John Marshall (September 24, 1755 – July 6, 1835) was an American statesman and jurist who shaped American constitutional law and made the Supreme Court a center of power. Marshall was Chief Justice of the United States, serving from February 4, 1801, until his death in 1835. He served in the United States House of Representatives from March 4, 1799, to June 7, 1800, and, under President John Adams, was Secretary of State from June 6, 1800, to March 4, 1801. Marshall was from the Commonwealth of Virginia and a leader of the Federalist Party.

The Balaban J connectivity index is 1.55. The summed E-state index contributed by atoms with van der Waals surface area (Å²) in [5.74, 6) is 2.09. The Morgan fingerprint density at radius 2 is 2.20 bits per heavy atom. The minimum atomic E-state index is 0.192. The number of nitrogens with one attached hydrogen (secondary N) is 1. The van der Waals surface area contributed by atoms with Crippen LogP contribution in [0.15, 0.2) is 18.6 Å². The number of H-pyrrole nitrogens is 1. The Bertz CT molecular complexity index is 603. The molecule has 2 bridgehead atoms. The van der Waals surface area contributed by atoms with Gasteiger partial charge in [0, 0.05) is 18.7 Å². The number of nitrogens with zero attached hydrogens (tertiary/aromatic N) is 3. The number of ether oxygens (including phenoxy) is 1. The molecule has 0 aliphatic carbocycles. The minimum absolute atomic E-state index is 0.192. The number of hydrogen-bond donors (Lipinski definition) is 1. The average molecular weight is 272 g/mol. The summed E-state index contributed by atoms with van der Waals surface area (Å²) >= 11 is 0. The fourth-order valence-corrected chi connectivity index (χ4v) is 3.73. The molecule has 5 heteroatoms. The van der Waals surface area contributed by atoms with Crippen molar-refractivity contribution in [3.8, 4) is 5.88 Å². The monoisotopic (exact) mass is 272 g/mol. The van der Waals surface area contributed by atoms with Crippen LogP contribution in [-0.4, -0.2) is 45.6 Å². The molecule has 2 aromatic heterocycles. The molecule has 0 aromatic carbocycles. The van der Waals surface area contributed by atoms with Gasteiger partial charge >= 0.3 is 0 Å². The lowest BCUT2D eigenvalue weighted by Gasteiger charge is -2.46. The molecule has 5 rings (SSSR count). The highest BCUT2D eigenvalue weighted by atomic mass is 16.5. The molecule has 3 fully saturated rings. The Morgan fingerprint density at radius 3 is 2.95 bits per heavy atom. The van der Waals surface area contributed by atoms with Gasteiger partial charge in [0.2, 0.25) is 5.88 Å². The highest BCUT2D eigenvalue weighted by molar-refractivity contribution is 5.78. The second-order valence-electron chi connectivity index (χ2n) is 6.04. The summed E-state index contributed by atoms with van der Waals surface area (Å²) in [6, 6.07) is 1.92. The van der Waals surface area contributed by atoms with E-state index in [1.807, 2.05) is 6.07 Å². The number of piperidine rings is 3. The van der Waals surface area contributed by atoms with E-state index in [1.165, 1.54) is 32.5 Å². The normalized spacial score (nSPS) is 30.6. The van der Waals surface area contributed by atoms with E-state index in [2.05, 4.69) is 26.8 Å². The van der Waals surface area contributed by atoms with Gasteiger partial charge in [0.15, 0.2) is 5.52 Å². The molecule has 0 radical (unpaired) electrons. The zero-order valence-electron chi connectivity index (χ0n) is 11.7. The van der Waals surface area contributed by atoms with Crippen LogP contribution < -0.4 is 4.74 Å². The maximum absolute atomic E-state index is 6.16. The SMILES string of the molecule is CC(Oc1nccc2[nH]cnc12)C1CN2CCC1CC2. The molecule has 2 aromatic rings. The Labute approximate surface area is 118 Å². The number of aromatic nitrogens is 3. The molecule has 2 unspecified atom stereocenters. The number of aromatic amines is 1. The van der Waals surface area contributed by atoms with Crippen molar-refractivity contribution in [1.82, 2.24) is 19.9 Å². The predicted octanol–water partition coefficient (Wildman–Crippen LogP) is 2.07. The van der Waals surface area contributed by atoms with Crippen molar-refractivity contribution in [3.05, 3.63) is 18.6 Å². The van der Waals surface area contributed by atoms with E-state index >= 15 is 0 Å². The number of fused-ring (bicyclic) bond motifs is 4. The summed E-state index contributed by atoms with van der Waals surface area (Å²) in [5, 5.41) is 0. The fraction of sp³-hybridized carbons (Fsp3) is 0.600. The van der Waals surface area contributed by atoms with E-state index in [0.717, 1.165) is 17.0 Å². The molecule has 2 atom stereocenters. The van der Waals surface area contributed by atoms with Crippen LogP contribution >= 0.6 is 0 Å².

The longest serving Chief Justice in Supreme Court history (see, List of United States Chief Justices by time in office), Marshall dominated the Court for over three decades (a term outliving his own Federalist Party) and played a significant role in the development of the American legal system. Most notably, he established that the courts are entitled to exercise judicial review, the power to strike down laws that violate the Constitution. Thus, Marshall has been credited with cementing the position of the judiciary as an independent and influential branch of government. Furthermore, Marshall made several important decisions relating to federalism, shaping the balance of power between the federal government and the states during the early years of the republic. In particular, he repeatedly confirmed the supremacy of federal law over state law and supported an expansive reading of the enumerated powers."